Forests are skilled multi-taskers: They house countless wildlife species, protect soils and water sources, prevent erosion, help regulate the global climate and provide us with the goods we use every day, including wood, paper, coffee and cocoa. But did you know that the following five items also originate in forests?
Whether it’s the ball that your kids toss on the playground or the soles of your most comfortable shoes, the natural rubber in these products is made from a milky white sap that flows from the rubber tree when part of its bark is removed. A quick-growing species, the rubber tree provides important income to indigenous populations and gives forest communities an economic incentive to conserve their forestlands. Though native to South America’s Amazon region, rubber trees are now cultivated all over the globe. In Guatemala, the Rainforest Alliance has verified a forest carbon project designed to raise money for the establishment of sustainable rubber tree plantations, which will help restore degraded pastureland and sequester greenhouse gas emissions.
The last time you pulled a non-synthetic cork out of a wine bottle, did you realize that the stopper came from an oak tree? The outer bark of the cork oak – a tree found throughout southwestern Europe and northwestern Africa – is cut and peeled and can be made into wine stoppers, bulletin boards and other items. Because the cork oak is able to regenerate its outer bark, each tree can be harvested multiple times, making cork a renewable resource. Plus, harvested trees are good for the climate — they store up to five times more carbon than unharvested cork oaks. The Rainforest Alliance has been working with cork producers in Spain and Portugal to help them manage their forests sustainably, and winemakers such as Oregon’s Willamette Valley Vineyards are already using FSC/Rainforest Alliance Certified™ corks to seal their wines.
3) Brazil Nuts
The Brazil nut tree is a finicky specimen. In order to produce fruit, it requires that its forest home be undisturbed and that it contain a particular type of orchid whose exotic flowers attract the specific bee species that are necessary for pollination. It’s also a hard nut to crack, literally; only the agoutis, a large rodent, has teeth sharp enough to break through the fruit’s woody shell. But the tree’s fussy behavior pays off in a big way: Brazil nuts are rich in protein and their oil is used in many beauty products, making them one of the most economically important non-timber forest products in the Amazon and earning valuable income for the communities that collect them.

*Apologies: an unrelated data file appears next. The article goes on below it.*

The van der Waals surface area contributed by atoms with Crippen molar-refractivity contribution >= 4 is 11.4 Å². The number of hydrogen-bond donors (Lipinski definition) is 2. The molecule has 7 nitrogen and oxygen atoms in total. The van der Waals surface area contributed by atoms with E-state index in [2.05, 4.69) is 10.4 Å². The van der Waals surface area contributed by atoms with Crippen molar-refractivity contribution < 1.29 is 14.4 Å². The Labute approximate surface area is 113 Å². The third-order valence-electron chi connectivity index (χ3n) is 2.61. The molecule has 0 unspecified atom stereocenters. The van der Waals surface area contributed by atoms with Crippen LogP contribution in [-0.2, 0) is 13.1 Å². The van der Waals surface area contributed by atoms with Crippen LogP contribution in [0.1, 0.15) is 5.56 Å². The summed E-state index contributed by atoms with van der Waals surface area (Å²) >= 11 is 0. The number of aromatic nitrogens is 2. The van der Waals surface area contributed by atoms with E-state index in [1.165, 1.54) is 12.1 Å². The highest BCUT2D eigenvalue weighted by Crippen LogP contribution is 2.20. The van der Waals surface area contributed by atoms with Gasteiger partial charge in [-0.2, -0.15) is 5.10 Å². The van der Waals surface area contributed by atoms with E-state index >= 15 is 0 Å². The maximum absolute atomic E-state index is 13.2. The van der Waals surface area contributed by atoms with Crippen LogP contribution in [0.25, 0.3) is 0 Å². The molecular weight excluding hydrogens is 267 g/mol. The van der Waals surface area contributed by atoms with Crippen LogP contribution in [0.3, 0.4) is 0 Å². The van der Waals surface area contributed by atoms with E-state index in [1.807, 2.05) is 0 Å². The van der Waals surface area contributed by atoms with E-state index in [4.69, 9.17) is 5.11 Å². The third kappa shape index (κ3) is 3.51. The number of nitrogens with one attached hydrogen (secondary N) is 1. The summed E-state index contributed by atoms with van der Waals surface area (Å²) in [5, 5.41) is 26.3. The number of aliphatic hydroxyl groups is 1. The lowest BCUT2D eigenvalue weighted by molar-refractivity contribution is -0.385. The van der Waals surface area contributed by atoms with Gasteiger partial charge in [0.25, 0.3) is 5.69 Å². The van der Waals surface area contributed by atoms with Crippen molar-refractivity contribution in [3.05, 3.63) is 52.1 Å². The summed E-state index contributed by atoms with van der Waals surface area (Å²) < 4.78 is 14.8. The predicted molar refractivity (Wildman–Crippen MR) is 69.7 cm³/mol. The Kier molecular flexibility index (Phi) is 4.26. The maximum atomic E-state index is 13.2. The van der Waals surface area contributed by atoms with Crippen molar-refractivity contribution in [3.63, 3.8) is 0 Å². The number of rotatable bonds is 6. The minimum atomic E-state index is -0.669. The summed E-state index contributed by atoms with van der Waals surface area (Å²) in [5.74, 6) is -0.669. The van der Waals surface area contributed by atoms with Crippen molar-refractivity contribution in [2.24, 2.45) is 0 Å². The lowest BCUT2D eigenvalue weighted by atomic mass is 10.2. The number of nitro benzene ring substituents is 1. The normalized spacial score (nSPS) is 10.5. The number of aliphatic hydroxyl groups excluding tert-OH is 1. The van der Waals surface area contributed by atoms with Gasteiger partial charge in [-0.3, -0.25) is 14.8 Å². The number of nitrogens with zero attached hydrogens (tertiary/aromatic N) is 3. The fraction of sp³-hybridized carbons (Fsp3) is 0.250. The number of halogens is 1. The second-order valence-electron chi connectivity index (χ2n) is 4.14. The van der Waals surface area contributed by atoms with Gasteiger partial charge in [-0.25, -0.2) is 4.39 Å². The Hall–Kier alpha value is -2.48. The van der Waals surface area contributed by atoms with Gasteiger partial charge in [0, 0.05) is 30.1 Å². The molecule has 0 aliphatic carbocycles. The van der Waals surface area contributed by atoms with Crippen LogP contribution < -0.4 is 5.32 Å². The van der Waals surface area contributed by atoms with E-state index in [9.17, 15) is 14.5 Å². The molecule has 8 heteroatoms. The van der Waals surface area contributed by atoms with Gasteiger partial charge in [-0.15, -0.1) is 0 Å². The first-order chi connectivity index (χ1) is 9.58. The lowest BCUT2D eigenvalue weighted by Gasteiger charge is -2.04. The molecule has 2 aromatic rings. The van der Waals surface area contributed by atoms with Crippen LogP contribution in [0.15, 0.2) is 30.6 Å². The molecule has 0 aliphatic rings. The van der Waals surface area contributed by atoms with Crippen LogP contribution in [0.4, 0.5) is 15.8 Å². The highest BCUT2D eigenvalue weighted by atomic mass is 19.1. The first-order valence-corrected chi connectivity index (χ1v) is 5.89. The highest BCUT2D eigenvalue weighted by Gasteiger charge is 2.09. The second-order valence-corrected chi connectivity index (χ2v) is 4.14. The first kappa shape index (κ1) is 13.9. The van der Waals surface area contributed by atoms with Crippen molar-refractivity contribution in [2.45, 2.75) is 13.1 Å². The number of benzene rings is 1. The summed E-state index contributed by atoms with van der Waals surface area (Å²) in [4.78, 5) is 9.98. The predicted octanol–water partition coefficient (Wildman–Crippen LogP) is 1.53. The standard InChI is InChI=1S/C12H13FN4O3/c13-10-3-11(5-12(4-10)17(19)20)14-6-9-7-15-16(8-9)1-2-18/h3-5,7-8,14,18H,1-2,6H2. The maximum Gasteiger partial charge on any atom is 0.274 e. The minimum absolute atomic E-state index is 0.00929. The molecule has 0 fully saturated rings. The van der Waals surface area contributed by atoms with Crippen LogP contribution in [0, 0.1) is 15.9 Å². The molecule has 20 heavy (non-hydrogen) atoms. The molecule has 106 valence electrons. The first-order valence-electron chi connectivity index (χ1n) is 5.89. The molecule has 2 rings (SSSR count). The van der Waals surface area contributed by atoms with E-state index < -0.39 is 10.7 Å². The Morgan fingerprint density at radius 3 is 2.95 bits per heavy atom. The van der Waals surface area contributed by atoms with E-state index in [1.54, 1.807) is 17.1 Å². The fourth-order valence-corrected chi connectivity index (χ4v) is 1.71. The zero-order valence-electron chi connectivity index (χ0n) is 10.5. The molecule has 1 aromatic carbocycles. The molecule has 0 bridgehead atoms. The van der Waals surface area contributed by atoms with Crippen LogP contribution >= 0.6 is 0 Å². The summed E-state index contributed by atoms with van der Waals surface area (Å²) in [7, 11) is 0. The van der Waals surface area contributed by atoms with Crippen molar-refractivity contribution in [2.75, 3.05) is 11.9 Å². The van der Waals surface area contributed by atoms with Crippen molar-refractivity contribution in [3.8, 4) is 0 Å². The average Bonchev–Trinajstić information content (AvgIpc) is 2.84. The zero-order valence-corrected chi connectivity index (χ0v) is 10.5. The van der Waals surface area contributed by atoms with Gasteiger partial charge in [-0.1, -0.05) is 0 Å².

A distilled liquor known for its rich, smoky flavor, mezcal is produced from the maguey plant, which grows in the dry forests of southern Mexico. (Also known as wild agave, maguey is a relative of the plant used to make tequila.) The heart of the plant is roasted in a pit oven using charcoal that’s often derived from local trees, a practice that has resulted in deforestation. To help combat this problem, a former Rainforest Alliance Kleinhans Fellow has been working with the residents of one of Mexico’s poorest regions to help them produce this potent spirit in a sustainable manner.
Your neighborhood pharmacy may be your first stop when you’re under the weather, but when it comes to many of our medicines, the forest is the ultimate source. Quinine, for example, is derived from the cinchona tree and is used to prevent and treat malaria. The bark of the Pacific yew tree contains paclitaxel, a chemotherapy drug, while in traditional medicine, the fruit and leaves of the sapodilla tree (the species from which chicle is produced) are used to treat diarrhea, coughs and colds. All told, forest plants have helped to prevent, treat or cure inflammation, rheumatism, diabetes, muscle tension, surgical complications, heart conditions, skin diseases, arthritis, glaucoma and hundreds of other conditions.
Find out what the Rainforest Alliance is doing to keep forests standing – and discover more fun facts about the world’s forests.